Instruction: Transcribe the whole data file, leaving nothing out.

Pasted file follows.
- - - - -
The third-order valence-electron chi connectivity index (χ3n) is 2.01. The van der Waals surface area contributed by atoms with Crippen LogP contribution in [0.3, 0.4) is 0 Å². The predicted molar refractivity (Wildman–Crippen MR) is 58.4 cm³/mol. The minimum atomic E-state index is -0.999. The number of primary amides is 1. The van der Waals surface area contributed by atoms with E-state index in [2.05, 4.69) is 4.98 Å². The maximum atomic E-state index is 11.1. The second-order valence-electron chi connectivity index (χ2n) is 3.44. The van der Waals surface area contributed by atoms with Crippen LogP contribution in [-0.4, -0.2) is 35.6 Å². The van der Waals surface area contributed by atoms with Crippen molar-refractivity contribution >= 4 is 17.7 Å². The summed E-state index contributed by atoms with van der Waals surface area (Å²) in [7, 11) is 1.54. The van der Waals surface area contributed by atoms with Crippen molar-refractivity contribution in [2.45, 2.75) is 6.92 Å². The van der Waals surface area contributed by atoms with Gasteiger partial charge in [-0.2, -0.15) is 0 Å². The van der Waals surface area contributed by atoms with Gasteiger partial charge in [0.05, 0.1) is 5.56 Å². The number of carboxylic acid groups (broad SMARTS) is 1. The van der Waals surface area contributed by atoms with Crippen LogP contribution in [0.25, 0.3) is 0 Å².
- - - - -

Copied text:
The third-order valence-electron chi connectivity index (χ3n) is 2.01. The van der Waals surface area contributed by atoms with Crippen LogP contribution in [0.3, 0.4) is 0 Å². The predicted molar refractivity (Wildman–Crippen MR) is 58.4 cm³/mol. The minimum atomic E-state index is -0.999. The number of primary amides is 1. The van der Waals surface area contributed by atoms with E-state index in [2.05, 4.69) is 4.98 Å². The maximum atomic E-state index is 11.1. The second-order valence-electron chi connectivity index (χ2n) is 3.44. The van der Waals surface area contributed by atoms with Crippen LogP contribution in [-0.4, -0.2) is 35.6 Å². The van der Waals surface area contributed by atoms with Crippen molar-refractivity contribution >= 4 is 17.7 Å². The summed E-state index contributed by atoms with van der Waals surface area (Å²) in [7, 11) is 1.54. The van der Waals surface area contributed by atoms with Crippen molar-refractivity contribution in [2.45, 2.75) is 6.92 Å². The van der Waals surface area contributed by atoms with Gasteiger partial charge in [-0.2, -0.15) is 0 Å². The van der Waals surface area contributed by atoms with Gasteiger partial charge in [0.05, 0.1) is 5.56 Å². The number of carboxylic acid groups (broad SMARTS) is 1. The van der Waals surface area contributed by atoms with Crippen LogP contribution in [0.25, 0.3) is 0 Å².